Brussels Airlines Increases Frequencies to African Destinations

Brussels Airlines upcoming winter season will bring a frequency increase on many African destinations, as well as the addition of Accra (Ghana). Flights to Nairobi will be discontinued. Meanwhile, a Congolese subsidiary has bitten the dust.

From the end of October Brussels Airlines will serve Accra 4 times a week. The Ghanese capital is the Belgian national airline’s 12th African destination. The frequency to Togo’s capital Lomé will be increased from 2 to 4 weekly flights, as will be the case for Freetown (Sierra Leone) and Monrovia (Liberia). Cotonou (Benin) and Ouagadougou (Burkiona Faso) will be served 3 times a week, an increase of one weekly flight. Being well served by Brussels Airlines’ part-owner and partner Lufthansa, Nairobi will be withdrawn from the Belgian carrier’s network. The company will maintain its daily flight from Brussels to New York JFK.

However, as in previous years, the flights to Washington will be suspended during the winter season. The entire long-haul flights of Brussels Airlines are operated by Airbus A330-200/-300 aircraft, offering sufficient lower deck capacity for cargo carriage.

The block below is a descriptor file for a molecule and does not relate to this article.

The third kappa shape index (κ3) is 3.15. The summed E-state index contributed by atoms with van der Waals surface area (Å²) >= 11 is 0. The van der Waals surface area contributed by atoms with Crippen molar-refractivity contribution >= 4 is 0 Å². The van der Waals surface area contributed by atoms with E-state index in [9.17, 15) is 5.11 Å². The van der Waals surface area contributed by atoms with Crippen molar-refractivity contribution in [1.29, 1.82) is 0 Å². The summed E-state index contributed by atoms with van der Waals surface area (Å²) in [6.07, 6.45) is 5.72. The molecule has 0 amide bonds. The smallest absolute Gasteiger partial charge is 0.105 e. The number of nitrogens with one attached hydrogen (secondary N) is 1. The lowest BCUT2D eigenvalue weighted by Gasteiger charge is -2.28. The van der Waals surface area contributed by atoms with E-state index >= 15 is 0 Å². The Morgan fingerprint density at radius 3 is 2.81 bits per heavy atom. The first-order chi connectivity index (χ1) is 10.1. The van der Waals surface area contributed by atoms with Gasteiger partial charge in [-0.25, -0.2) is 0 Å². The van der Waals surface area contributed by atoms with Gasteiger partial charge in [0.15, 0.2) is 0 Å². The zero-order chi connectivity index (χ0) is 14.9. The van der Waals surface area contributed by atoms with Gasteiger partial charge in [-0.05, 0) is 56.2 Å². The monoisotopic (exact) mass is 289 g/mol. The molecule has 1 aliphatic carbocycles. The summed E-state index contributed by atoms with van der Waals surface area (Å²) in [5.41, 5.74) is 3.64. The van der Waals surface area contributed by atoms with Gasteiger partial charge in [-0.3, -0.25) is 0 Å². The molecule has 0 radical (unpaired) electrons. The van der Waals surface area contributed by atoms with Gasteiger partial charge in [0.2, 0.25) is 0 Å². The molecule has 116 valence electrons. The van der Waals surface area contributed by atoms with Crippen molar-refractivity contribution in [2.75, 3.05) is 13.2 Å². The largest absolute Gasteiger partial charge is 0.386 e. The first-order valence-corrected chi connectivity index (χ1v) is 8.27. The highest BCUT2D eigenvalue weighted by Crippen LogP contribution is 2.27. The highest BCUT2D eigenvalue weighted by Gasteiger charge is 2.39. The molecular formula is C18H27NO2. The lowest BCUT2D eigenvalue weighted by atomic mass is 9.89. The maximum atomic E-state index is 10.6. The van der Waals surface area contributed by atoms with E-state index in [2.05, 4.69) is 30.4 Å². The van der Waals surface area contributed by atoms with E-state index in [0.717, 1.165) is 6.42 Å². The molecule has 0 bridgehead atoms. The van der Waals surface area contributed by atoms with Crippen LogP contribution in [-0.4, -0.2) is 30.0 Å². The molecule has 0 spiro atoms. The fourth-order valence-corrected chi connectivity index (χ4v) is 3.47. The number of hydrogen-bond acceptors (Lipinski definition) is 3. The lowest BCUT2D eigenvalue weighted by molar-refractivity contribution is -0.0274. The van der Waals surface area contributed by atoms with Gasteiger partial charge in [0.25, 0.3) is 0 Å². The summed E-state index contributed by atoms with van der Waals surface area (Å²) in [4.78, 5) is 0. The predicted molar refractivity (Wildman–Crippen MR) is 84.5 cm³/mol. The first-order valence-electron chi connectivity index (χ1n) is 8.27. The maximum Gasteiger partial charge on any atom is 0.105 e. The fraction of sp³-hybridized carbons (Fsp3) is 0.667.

Subsidiary Korongo Airlines is insolvent
In a release Brussels Airlines announced that Korongo Airlines of the Democratic Republic of Congo has ceased operations and filed for insolvency. The Lubumbashi-based carrier was founded in 2009 as a joint venture between Brussels Airlines (40.4%), the Forrest Group (39.6%) and local Congolese investors (20%). Recently, Korongo’s only Boeing 737 was severely damaged at the Congolese airport Mbuji Mayi with no chance to repair the aircraft. Maintenance and operational conditions in the region are extremely difficult for any airline, partly because of poor infrastructure, states Brussels Airlines. Given these circumstances and in view of plans announced by the Kinshasa-based government to stop supporting Korongo any further and start an own national airline the decision was taken to cease the activities of the Congolese carrier. Therefore, plans have to be scrapped to establish a local African airline offering regional feeder services for Brussels Airlines for both passengers and smaller cargo items. 

Marcel Schoeters  /  Heiner Siegmund

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